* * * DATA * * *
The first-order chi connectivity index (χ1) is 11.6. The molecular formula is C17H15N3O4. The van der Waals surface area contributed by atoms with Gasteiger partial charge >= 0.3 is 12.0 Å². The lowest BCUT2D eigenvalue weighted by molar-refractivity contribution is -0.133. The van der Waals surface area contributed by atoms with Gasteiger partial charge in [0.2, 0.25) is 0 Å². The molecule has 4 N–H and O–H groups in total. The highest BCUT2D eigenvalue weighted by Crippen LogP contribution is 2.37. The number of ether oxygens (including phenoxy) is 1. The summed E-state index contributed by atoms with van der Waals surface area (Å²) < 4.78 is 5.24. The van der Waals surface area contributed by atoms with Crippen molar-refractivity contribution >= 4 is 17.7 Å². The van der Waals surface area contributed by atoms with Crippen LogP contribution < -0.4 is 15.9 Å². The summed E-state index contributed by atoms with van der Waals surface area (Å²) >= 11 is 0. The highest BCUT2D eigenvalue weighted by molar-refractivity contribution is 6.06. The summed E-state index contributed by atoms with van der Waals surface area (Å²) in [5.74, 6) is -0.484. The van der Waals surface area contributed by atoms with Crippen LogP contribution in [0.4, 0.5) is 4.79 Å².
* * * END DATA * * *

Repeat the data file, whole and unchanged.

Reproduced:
The first-order chi connectivity index (χ1) is 11.6. The molecular formula is C17H15N3O4. The van der Waals surface area contributed by atoms with Gasteiger partial charge >= 0.3 is 12.0 Å². The lowest BCUT2D eigenvalue weighted by molar-refractivity contribution is -0.133. The van der Waals surface area contributed by atoms with Gasteiger partial charge in [0.2, 0.25) is 0 Å². The molecule has 4 N–H and O–H groups in total. The highest BCUT2D eigenvalue weighted by Crippen LogP contribution is 2.37. The number of ether oxygens (including phenoxy) is 1. The summed E-state index contributed by atoms with van der Waals surface area (Å²) < 4.78 is 5.24. The van der Waals surface area contributed by atoms with Crippen molar-refractivity contribution >= 4 is 17.7 Å². The van der Waals surface area contributed by atoms with Crippen LogP contribution < -0.4 is 15.9 Å². The summed E-state index contributed by atoms with van der Waals surface area (Å²) >= 11 is 0. The highest BCUT2D eigenvalue weighted by molar-refractivity contribution is 6.06. The summed E-state index contributed by atoms with van der Waals surface area (Å²) in [5.74, 6) is -0.484. The van der Waals surface area contributed by atoms with Crippen LogP contribution in [0.4, 0.5) is 4.79 Å².